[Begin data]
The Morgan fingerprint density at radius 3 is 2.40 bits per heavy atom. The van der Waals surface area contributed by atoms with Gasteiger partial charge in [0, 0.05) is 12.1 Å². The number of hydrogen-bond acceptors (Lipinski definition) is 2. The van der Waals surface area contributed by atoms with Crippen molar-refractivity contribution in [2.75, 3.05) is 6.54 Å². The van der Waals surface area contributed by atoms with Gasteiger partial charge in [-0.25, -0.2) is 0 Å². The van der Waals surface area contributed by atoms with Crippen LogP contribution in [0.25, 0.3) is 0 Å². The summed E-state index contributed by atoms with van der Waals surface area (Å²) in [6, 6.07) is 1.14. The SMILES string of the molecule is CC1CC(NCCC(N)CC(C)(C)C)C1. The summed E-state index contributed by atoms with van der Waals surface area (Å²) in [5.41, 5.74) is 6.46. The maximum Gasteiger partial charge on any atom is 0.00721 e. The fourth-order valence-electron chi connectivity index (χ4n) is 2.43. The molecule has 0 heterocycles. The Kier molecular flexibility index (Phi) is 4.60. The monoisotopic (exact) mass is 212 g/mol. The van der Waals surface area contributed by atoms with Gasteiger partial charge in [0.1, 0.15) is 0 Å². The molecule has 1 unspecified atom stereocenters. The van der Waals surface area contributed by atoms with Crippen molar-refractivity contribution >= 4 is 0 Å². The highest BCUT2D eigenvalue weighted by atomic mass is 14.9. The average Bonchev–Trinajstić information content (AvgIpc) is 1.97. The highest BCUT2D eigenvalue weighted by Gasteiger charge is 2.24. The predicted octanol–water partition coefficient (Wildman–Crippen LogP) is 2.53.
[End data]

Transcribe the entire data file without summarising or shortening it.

The Morgan fingerprint density at radius 3 is 2.40 bits per heavy atom. The van der Waals surface area contributed by atoms with Gasteiger partial charge in [0, 0.05) is 12.1 Å². The number of hydrogen-bond acceptors (Lipinski definition) is 2. The van der Waals surface area contributed by atoms with Crippen molar-refractivity contribution in [2.75, 3.05) is 6.54 Å². The van der Waals surface area contributed by atoms with Gasteiger partial charge in [-0.25, -0.2) is 0 Å². The van der Waals surface area contributed by atoms with Crippen LogP contribution in [0.25, 0.3) is 0 Å². The summed E-state index contributed by atoms with van der Waals surface area (Å²) in [6, 6.07) is 1.14. The SMILES string of the molecule is CC1CC(NCCC(N)CC(C)(C)C)C1. The summed E-state index contributed by atoms with van der Waals surface area (Å²) in [5.41, 5.74) is 6.46. The maximum Gasteiger partial charge on any atom is 0.00721 e. The fourth-order valence-electron chi connectivity index (χ4n) is 2.43. The molecule has 0 heterocycles. The Kier molecular flexibility index (Phi) is 4.60. The monoisotopic (exact) mass is 212 g/mol. The van der Waals surface area contributed by atoms with Gasteiger partial charge in [0.1, 0.15) is 0 Å². The molecule has 1 unspecified atom stereocenters. The van der Waals surface area contributed by atoms with Crippen molar-refractivity contribution >= 4 is 0 Å². The highest BCUT2D eigenvalue weighted by atomic mass is 14.9. The average Bonchev–Trinajstić information content (AvgIpc) is 1.97. The highest BCUT2D eigenvalue weighted by Gasteiger charge is 2.24. The predicted octanol–water partition coefficient (Wildman–Crippen LogP) is 2.53.